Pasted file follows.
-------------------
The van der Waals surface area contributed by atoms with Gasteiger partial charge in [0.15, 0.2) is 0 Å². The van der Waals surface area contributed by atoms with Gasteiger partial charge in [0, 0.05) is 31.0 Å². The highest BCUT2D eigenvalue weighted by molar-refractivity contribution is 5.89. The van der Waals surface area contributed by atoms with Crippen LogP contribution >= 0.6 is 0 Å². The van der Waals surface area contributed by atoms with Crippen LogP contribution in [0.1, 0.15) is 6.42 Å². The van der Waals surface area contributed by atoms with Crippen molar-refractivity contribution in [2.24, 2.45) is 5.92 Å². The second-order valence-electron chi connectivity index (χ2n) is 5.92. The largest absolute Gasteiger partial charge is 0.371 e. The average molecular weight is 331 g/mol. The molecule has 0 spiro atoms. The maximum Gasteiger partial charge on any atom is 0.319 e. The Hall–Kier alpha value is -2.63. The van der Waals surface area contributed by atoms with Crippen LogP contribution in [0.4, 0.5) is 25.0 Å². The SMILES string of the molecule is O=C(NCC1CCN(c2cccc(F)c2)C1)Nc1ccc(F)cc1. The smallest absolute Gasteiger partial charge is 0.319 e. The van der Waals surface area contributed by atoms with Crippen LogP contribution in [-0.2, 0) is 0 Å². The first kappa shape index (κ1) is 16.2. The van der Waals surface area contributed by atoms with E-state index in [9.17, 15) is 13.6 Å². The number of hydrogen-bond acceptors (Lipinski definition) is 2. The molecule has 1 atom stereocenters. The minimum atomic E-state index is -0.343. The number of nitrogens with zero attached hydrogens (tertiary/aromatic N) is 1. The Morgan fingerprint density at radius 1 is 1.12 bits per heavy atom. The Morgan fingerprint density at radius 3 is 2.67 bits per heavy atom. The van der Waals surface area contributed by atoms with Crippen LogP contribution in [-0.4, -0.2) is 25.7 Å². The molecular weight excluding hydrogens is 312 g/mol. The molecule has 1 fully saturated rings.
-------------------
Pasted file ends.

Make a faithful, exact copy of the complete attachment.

The van der Waals surface area contributed by atoms with Gasteiger partial charge in [0.15, 0.2) is 0 Å². The van der Waals surface area contributed by atoms with Gasteiger partial charge in [0, 0.05) is 31.0 Å². The highest BCUT2D eigenvalue weighted by molar-refractivity contribution is 5.89. The van der Waals surface area contributed by atoms with Crippen LogP contribution >= 0.6 is 0 Å². The van der Waals surface area contributed by atoms with Crippen LogP contribution in [0.1, 0.15) is 6.42 Å². The van der Waals surface area contributed by atoms with Crippen molar-refractivity contribution in [2.24, 2.45) is 5.92 Å². The second-order valence-electron chi connectivity index (χ2n) is 5.92. The largest absolute Gasteiger partial charge is 0.371 e. The average molecular weight is 331 g/mol. The molecule has 0 spiro atoms. The maximum Gasteiger partial charge on any atom is 0.319 e. The Hall–Kier alpha value is -2.63. The van der Waals surface area contributed by atoms with Crippen LogP contribution in [0.4, 0.5) is 25.0 Å². The SMILES string of the molecule is O=C(NCC1CCN(c2cccc(F)c2)C1)Nc1ccc(F)cc1. The smallest absolute Gasteiger partial charge is 0.319 e. The van der Waals surface area contributed by atoms with Crippen LogP contribution in [-0.2, 0) is 0 Å². The first kappa shape index (κ1) is 16.2. The van der Waals surface area contributed by atoms with E-state index in [9.17, 15) is 13.6 Å². The number of hydrogen-bond acceptors (Lipinski definition) is 2. The molecule has 1 atom stereocenters. The minimum atomic E-state index is -0.343. The number of nitrogens with zero attached hydrogens (tertiary/aromatic N) is 1. The Morgan fingerprint density at radius 1 is 1.12 bits per heavy atom. The Morgan fingerprint density at radius 3 is 2.67 bits per heavy atom. The van der Waals surface area contributed by atoms with Crippen LogP contribution in [-0.4, -0.2) is 25.7 Å². The molecular weight excluding hydrogens is 312 g/mol. The molecule has 1 fully saturated rings.